The pace of digital transformation in financial services is – at last – speeding up. The sector has resisted such change and for a while was largely protected as a result of the 2008 crash when the increased focus on regulation helped to protect the status quo. Now things are different.
Research from the BBC suggests that more than 600 bank branches across the UK closed last year as a result of more people banking online. This week, Royal Bank of Scotland announced the latest of more than 1,000 job cuts as it shrinks its branch network following a 30% drop in branch transactions since 2010.
But the closure of bank branches is just the most visible aspect of the same process that started to hit the retail sector 15 years ago. Already you hear commentators talking about “digital disruption” and the web replacing branches in the same way that retail experts said “clicks” would replace “bricks” – and much the same way as the media industry once said print was dead to be supplanted by the web.
There is an underlying truth in such claims, but they are wrong – or at least, they fundamentally misunderstand the nature of digital transformation.
The language used here is important. “Disruption” suggests replacement – that the old ways will be swept aside to be succeeded by the new. However, online shopping is booming but we still have physical shops; online news is huge but there will still be printed publications, albeit fewer and probably more niche.
A more accurate way to describe the effect of digital technologies on an industry is fragmentation. Technology breaks supply chains, processes and products into their constituent parts; it removes barriers to entry and allows new entrants to compete with low start-up costs. It allows those new entrants to cherrypick services that would once only have been available as part of a bigger offering from a bigger organisation.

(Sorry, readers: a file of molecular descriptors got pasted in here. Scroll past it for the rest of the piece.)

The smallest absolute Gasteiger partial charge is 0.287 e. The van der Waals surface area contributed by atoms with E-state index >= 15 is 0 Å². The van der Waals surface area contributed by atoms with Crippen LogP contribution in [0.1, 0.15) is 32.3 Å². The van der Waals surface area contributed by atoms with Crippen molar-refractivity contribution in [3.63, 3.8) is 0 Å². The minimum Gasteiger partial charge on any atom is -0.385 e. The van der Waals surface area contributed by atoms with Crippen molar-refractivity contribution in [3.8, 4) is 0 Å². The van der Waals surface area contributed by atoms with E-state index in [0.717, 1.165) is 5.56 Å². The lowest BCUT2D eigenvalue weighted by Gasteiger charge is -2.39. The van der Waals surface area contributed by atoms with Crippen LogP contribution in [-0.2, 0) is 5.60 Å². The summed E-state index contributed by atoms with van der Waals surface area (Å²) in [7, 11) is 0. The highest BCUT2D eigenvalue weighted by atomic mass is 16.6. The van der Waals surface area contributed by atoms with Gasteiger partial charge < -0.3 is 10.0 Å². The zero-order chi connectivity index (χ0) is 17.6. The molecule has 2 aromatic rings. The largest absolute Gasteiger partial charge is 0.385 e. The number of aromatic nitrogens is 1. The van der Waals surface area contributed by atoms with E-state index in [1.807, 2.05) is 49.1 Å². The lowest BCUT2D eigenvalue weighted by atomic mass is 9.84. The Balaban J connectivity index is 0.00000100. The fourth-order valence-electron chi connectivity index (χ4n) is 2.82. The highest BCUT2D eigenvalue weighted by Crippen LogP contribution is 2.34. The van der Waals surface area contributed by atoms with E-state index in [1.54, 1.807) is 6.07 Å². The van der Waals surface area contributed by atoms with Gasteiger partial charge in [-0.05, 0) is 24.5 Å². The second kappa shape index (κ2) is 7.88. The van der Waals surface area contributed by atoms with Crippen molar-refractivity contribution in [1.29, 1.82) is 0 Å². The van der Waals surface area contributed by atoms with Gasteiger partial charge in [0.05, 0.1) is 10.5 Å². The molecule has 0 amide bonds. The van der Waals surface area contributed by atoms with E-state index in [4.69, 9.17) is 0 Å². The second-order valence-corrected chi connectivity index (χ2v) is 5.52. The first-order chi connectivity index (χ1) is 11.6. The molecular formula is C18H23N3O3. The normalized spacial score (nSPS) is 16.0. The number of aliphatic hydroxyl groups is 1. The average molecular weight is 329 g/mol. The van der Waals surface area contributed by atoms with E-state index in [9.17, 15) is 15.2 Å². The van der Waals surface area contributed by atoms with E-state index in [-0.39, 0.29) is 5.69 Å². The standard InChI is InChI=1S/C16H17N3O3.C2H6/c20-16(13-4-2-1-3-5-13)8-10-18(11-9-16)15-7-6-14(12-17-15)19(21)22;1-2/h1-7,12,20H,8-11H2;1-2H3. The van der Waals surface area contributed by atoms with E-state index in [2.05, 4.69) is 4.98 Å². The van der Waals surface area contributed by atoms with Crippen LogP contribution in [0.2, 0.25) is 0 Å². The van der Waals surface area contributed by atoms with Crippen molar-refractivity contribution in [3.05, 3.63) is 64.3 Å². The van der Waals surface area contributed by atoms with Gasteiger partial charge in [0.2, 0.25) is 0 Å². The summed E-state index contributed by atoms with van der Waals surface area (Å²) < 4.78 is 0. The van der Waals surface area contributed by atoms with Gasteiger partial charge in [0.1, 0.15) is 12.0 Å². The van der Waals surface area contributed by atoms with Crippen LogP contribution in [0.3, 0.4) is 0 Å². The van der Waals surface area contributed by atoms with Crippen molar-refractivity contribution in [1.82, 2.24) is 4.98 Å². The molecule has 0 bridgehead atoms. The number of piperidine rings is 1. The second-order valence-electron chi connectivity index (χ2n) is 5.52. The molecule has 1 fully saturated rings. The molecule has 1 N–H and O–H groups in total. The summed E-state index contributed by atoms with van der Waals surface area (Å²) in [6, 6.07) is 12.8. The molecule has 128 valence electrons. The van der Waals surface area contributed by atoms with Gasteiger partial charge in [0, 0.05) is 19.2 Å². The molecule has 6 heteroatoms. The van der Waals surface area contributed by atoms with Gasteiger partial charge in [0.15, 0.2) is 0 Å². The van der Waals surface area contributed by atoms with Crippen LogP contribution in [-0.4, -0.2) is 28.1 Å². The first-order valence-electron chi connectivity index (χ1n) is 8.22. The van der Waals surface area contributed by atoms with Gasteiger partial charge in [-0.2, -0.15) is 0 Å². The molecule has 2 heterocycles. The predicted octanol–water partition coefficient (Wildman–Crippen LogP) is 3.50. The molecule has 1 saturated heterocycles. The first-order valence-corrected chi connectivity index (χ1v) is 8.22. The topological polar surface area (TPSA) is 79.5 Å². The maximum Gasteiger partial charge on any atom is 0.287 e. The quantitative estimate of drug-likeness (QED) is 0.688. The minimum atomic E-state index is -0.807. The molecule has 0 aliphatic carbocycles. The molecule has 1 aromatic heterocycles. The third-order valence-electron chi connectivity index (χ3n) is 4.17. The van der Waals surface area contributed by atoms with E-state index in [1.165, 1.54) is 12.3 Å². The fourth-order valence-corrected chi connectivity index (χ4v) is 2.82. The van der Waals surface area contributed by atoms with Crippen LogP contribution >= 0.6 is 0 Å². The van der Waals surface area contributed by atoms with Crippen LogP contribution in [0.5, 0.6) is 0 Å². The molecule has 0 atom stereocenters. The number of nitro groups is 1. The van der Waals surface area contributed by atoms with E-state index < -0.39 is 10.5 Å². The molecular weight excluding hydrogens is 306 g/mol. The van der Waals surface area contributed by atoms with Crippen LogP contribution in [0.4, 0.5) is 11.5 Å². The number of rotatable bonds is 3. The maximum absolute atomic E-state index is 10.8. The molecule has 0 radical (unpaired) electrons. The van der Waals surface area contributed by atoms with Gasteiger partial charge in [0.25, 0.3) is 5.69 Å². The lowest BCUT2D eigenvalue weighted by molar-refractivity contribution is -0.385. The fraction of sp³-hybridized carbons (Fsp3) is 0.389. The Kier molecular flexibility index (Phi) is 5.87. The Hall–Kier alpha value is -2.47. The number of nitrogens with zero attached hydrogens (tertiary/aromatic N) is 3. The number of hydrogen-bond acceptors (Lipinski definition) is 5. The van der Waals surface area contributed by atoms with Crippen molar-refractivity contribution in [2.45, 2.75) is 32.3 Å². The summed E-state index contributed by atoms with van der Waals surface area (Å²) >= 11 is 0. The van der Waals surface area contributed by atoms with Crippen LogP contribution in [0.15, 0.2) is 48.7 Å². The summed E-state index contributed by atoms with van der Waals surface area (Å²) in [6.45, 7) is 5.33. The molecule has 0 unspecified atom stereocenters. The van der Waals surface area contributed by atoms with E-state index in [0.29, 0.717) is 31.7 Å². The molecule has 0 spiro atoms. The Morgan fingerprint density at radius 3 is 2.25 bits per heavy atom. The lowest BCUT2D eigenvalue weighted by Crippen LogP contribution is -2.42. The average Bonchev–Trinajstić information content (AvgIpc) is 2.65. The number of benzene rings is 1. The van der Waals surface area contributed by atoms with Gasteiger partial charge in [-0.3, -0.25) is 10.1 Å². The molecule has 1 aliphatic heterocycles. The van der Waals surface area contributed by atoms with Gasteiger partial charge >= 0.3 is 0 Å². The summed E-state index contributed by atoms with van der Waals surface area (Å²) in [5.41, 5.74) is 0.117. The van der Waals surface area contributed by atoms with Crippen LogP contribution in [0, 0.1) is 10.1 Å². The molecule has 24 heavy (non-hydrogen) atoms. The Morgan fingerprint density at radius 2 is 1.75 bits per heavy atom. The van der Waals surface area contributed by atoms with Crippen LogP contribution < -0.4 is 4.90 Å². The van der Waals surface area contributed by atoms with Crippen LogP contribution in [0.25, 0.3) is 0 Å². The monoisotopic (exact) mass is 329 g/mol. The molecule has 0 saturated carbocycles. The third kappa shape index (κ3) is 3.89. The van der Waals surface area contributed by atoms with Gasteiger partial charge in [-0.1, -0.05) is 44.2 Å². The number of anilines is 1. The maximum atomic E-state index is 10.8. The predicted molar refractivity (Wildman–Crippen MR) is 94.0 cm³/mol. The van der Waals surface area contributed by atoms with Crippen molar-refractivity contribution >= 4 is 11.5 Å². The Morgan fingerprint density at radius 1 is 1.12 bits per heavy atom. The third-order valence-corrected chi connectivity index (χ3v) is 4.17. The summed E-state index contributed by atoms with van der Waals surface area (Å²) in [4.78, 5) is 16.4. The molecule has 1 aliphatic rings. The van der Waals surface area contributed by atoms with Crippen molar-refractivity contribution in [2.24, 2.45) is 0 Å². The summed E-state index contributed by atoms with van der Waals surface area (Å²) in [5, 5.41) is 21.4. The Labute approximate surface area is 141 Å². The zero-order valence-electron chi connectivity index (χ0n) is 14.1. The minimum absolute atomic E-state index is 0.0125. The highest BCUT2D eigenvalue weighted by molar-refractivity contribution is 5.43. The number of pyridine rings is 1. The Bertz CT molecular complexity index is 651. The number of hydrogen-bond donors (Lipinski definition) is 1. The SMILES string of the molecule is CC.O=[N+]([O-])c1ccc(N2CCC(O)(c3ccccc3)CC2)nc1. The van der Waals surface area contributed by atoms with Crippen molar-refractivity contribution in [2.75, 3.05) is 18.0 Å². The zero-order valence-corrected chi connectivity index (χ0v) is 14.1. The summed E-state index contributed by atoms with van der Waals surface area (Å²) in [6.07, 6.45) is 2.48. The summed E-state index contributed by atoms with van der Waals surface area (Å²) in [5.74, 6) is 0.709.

In media, the print platform that dominated has been fragmented by the addition of web, video, apps, tablets, social media and so on.
In financial services, the most obvious fragmentation is happening in payments, with mobile apps and online services such as Apple Pay taking consumer payment methods out of the hands of the big banks – and fintech startups increasingly competing in areas like business payments and international money transfers.
This is how it starts – with new entrants chipping away at the edges, fragmenting the monolithic structures of old. And it won’t stop there.
For IT leaders, the concept that technology fragments – not disrupts – can be a powerful way to understand and explain to the boardroom the true impact, and the risks, of the inevitable and unstoppable digital transformation they face.